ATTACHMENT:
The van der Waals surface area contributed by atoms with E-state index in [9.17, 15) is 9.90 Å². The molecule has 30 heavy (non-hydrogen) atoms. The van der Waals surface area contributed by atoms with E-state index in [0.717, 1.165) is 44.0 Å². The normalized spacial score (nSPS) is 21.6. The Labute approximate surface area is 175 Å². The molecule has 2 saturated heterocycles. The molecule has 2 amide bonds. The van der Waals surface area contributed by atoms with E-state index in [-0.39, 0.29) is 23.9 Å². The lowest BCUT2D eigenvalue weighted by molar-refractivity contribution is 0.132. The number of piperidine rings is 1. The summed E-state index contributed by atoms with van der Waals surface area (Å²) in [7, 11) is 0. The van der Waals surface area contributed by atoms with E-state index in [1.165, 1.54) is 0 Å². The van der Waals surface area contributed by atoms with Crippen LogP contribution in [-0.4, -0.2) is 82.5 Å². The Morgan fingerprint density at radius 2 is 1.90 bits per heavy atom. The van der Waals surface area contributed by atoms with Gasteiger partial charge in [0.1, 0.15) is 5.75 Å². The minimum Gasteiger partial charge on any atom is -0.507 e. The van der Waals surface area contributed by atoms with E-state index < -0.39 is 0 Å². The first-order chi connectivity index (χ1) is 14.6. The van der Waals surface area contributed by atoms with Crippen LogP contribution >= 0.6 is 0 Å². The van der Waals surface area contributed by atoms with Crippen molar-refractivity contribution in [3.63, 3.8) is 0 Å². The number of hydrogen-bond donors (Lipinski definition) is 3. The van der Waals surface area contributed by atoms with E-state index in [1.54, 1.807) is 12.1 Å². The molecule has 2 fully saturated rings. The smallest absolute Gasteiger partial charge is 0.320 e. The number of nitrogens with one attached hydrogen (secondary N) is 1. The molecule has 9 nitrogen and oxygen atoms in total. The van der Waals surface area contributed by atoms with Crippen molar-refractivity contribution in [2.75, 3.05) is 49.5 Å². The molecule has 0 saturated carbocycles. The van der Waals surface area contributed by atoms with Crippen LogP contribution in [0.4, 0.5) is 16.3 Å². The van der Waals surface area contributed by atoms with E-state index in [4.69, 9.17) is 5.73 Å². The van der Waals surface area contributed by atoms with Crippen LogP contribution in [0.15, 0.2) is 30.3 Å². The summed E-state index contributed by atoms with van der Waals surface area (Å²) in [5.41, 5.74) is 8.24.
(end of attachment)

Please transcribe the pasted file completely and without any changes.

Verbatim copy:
The van der Waals surface area contributed by atoms with E-state index in [9.17, 15) is 9.90 Å². The molecule has 30 heavy (non-hydrogen) atoms. The van der Waals surface area contributed by atoms with E-state index in [0.717, 1.165) is 44.0 Å². The normalized spacial score (nSPS) is 21.6. The Labute approximate surface area is 175 Å². The molecule has 2 saturated heterocycles. The molecule has 2 amide bonds. The van der Waals surface area contributed by atoms with E-state index in [-0.39, 0.29) is 23.9 Å². The lowest BCUT2D eigenvalue weighted by molar-refractivity contribution is 0.132. The number of piperidine rings is 1. The summed E-state index contributed by atoms with van der Waals surface area (Å²) in [7, 11) is 0. The van der Waals surface area contributed by atoms with E-state index in [1.165, 1.54) is 0 Å². The van der Waals surface area contributed by atoms with Crippen LogP contribution in [-0.4, -0.2) is 82.5 Å². The Morgan fingerprint density at radius 2 is 1.90 bits per heavy atom. The van der Waals surface area contributed by atoms with Gasteiger partial charge in [0.1, 0.15) is 5.75 Å². The minimum Gasteiger partial charge on any atom is -0.507 e. The van der Waals surface area contributed by atoms with E-state index < -0.39 is 0 Å². The first-order chi connectivity index (χ1) is 14.6. The van der Waals surface area contributed by atoms with Crippen LogP contribution >= 0.6 is 0 Å². The van der Waals surface area contributed by atoms with Crippen molar-refractivity contribution in [3.63, 3.8) is 0 Å². The number of hydrogen-bond donors (Lipinski definition) is 3. The van der Waals surface area contributed by atoms with E-state index in [1.54, 1.807) is 12.1 Å². The molecule has 2 fully saturated rings. The smallest absolute Gasteiger partial charge is 0.320 e. The number of nitrogens with one attached hydrogen (secondary N) is 1. The molecule has 9 nitrogen and oxygen atoms in total. The van der Waals surface area contributed by atoms with Crippen molar-refractivity contribution in [2.75, 3.05) is 49.5 Å². The molecule has 0 saturated carbocycles. The van der Waals surface area contributed by atoms with Crippen LogP contribution in [0.4, 0.5) is 16.3 Å². The van der Waals surface area contributed by atoms with E-state index in [4.69, 9.17) is 5.73 Å². The van der Waals surface area contributed by atoms with Crippen LogP contribution in [0.15, 0.2) is 30.3 Å². The summed E-state index contributed by atoms with van der Waals surface area (Å²) in [5.41, 5.74) is 8.24.